Thursday, May 29, 2014

A Relationship Between Heart Disease and Inflammation



The topic I researched a few weeks ago considers the relationship between heart disease and inflammation. It was mentioned in lecture that while the buildup of plaque and fatty deposits in the arteries (atherosclerosis) is quite significant in the occurrence of heart disease, inflammation may act as the "lethal factor" that results in the complete blocking of the arteries in question. In my research, I came upon an two articles that considered the abundance of several different proteins (C reactive protein, serum amyloid A protein,serum albumin, ect.) and their relationship to the probability of heart disease. These proteins are indicative of inflammatory response, and their levels tend to remain constant at some level unless inflammation occurs and leads to a spike in their concentrations. The papers study the resting level of the proteins, checking to see if a higher average protein level correlates to an increased probability of heart disease. This was indeed the case. The findings "suggest that some inflammatory processes [...] are likely to be involved in coronary heart disease" (Danish 2000).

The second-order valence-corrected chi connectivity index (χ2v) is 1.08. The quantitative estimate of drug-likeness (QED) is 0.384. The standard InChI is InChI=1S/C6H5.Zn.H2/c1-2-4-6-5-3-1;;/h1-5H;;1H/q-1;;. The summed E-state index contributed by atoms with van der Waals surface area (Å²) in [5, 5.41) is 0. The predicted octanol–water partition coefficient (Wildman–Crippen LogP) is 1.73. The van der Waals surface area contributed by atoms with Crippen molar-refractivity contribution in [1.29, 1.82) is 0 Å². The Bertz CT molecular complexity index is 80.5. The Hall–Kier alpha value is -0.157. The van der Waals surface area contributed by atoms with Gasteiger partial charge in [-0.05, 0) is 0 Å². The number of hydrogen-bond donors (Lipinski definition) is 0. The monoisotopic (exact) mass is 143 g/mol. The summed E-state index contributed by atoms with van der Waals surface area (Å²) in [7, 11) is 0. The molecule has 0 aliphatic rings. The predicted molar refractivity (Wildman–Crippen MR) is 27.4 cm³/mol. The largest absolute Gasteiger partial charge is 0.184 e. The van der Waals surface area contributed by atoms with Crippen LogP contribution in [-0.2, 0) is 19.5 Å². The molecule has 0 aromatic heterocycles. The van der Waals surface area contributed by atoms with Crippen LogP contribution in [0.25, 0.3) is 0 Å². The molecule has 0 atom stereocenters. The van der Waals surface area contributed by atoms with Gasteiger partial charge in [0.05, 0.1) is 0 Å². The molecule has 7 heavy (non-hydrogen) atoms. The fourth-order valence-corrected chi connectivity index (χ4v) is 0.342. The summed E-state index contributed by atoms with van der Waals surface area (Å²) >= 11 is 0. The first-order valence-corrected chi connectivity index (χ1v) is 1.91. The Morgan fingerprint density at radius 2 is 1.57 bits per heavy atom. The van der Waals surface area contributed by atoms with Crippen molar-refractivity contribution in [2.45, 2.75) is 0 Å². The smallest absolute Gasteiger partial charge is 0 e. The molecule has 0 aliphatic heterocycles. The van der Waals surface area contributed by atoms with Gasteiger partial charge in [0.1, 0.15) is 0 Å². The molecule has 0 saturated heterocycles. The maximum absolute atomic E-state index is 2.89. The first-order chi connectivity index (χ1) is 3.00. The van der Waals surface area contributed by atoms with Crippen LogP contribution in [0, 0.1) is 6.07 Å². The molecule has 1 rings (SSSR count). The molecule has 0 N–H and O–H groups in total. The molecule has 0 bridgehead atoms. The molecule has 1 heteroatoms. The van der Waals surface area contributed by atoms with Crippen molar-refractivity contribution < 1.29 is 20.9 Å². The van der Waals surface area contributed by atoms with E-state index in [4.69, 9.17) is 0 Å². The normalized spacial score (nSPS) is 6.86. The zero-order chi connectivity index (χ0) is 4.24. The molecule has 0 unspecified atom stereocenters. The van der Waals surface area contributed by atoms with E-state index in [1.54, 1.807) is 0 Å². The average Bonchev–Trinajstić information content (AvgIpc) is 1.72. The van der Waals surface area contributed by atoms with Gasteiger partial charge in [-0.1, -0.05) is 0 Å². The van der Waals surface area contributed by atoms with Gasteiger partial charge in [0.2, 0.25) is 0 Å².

The papers can be found here, and here.

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